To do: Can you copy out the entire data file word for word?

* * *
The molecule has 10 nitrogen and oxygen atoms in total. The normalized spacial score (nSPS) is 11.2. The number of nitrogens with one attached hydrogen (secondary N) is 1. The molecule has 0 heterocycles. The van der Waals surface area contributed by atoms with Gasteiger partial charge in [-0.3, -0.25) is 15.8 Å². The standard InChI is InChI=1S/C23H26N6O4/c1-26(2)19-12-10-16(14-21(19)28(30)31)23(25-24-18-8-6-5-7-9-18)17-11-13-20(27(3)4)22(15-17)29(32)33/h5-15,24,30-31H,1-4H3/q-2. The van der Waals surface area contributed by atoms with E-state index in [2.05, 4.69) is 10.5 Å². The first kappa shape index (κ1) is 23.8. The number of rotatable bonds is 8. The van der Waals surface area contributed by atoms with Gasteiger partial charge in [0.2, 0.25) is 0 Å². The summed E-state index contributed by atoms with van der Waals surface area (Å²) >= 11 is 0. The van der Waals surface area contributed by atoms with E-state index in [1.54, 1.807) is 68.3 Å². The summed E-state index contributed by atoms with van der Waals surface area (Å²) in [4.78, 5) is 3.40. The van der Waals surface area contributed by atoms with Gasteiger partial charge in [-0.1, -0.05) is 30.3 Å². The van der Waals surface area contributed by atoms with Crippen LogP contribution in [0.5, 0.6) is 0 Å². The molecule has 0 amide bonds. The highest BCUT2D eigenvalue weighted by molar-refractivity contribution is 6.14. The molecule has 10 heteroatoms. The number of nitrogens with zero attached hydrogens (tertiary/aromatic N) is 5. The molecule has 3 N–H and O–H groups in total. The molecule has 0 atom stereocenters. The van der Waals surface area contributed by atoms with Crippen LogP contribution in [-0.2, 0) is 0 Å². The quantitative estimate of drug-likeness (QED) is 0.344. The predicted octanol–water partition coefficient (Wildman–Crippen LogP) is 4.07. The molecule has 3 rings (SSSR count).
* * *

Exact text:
The molecule has 10 nitrogen and oxygen atoms in total. The normalized spacial score (nSPS) is 11.2. The number of nitrogens with one attached hydrogen (secondary N) is 1. The molecule has 0 heterocycles. The van der Waals surface area contributed by atoms with Gasteiger partial charge in [-0.3, -0.25) is 15.8 Å². The standard InChI is InChI=1S/C23H26N6O4/c1-26(2)19-12-10-16(14-21(19)28(30)31)23(25-24-18-8-6-5-7-9-18)17-11-13-20(27(3)4)22(15-17)29(32)33/h5-15,24,30-31H,1-4H3/q-2. The van der Waals surface area contributed by atoms with E-state index in [2.05, 4.69) is 10.5 Å². The first kappa shape index (κ1) is 23.8. The number of rotatable bonds is 8. The van der Waals surface area contributed by atoms with Gasteiger partial charge in [0.2, 0.25) is 0 Å². The summed E-state index contributed by atoms with van der Waals surface area (Å²) >= 11 is 0. The van der Waals surface area contributed by atoms with E-state index in [1.54, 1.807) is 68.3 Å². The summed E-state index contributed by atoms with van der Waals surface area (Å²) in [4.78, 5) is 3.40. The van der Waals surface area contributed by atoms with Gasteiger partial charge in [-0.1, -0.05) is 30.3 Å². The van der Waals surface area contributed by atoms with Crippen LogP contribution in [0.5, 0.6) is 0 Å². The molecule has 0 amide bonds. The highest BCUT2D eigenvalue weighted by molar-refractivity contribution is 6.14. The molecule has 10 heteroatoms. The number of nitrogens with zero attached hydrogens (tertiary/aromatic N) is 5. The molecule has 3 N–H and O–H groups in total. The molecule has 0 atom stereocenters. The van der Waals surface area contributed by atoms with Crippen LogP contribution in [-0.2, 0) is 0 Å². The quantitative estimate of drug-likeness (QED) is 0.344. The predicted octanol–water partition coefficient (Wildman–Crippen LogP) is 4.07. The molecule has 3 rings (SSSR count).